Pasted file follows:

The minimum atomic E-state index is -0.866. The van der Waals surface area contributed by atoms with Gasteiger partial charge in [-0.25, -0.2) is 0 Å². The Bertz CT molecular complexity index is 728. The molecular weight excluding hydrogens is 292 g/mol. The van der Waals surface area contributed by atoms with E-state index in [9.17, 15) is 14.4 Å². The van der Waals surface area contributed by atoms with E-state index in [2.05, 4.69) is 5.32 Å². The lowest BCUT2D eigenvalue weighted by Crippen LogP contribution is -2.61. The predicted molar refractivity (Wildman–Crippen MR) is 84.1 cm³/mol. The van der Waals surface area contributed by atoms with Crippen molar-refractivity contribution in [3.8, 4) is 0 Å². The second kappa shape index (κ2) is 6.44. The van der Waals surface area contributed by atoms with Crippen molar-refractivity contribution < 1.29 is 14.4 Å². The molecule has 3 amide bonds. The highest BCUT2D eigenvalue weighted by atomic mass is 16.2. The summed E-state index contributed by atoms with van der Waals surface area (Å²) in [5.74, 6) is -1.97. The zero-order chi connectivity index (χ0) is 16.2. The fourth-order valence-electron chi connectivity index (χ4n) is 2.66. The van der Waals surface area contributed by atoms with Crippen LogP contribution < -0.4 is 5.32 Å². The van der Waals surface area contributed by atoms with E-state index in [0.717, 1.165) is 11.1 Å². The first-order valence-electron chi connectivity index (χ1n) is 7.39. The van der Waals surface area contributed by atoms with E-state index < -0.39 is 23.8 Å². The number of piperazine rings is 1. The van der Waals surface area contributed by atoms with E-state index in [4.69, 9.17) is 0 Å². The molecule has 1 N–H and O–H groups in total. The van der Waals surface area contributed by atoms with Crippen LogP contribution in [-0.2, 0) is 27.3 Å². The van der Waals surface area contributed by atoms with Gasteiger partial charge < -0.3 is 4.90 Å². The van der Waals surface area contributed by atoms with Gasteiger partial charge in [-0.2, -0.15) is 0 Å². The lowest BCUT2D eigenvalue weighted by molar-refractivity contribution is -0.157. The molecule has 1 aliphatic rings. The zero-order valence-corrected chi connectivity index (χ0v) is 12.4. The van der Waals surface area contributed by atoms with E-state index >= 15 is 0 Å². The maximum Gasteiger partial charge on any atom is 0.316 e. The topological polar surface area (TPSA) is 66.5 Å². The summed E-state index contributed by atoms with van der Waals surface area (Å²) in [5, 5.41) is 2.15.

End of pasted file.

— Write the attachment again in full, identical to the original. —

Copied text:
The minimum atomic E-state index is -0.866. The van der Waals surface area contributed by atoms with Gasteiger partial charge in [-0.25, -0.2) is 0 Å². The Bertz CT molecular complexity index is 728. The molecular weight excluding hydrogens is 292 g/mol. The van der Waals surface area contributed by atoms with E-state index in [9.17, 15) is 14.4 Å². The van der Waals surface area contributed by atoms with E-state index in [2.05, 4.69) is 5.32 Å². The lowest BCUT2D eigenvalue weighted by Crippen LogP contribution is -2.61. The predicted molar refractivity (Wildman–Crippen MR) is 84.1 cm³/mol. The van der Waals surface area contributed by atoms with Crippen molar-refractivity contribution in [3.8, 4) is 0 Å². The second kappa shape index (κ2) is 6.44. The van der Waals surface area contributed by atoms with Crippen molar-refractivity contribution < 1.29 is 14.4 Å². The molecule has 3 amide bonds. The highest BCUT2D eigenvalue weighted by atomic mass is 16.2. The summed E-state index contributed by atoms with van der Waals surface area (Å²) in [5.74, 6) is -1.97. The zero-order chi connectivity index (χ0) is 16.2. The fourth-order valence-electron chi connectivity index (χ4n) is 2.66. The van der Waals surface area contributed by atoms with Crippen LogP contribution < -0.4 is 5.32 Å². The van der Waals surface area contributed by atoms with E-state index in [0.717, 1.165) is 11.1 Å². The first-order valence-electron chi connectivity index (χ1n) is 7.39. The van der Waals surface area contributed by atoms with E-state index < -0.39 is 23.8 Å². The number of piperazine rings is 1. The van der Waals surface area contributed by atoms with E-state index in [4.69, 9.17) is 0 Å². The molecule has 1 N–H and O–H groups in total. The van der Waals surface area contributed by atoms with Crippen LogP contribution in [-0.2, 0) is 27.3 Å². The van der Waals surface area contributed by atoms with Gasteiger partial charge < -0.3 is 4.90 Å². The van der Waals surface area contributed by atoms with Gasteiger partial charge in [-0.2, -0.15) is 0 Å². The lowest BCUT2D eigenvalue weighted by molar-refractivity contribution is -0.157. The molecule has 1 aliphatic rings. The zero-order valence-corrected chi connectivity index (χ0v) is 12.4. The van der Waals surface area contributed by atoms with E-state index >= 15 is 0 Å². The maximum Gasteiger partial charge on any atom is 0.316 e. The topological polar surface area (TPSA) is 66.5 Å². The summed E-state index contributed by atoms with van der Waals surface area (Å²) in [5, 5.41) is 2.15.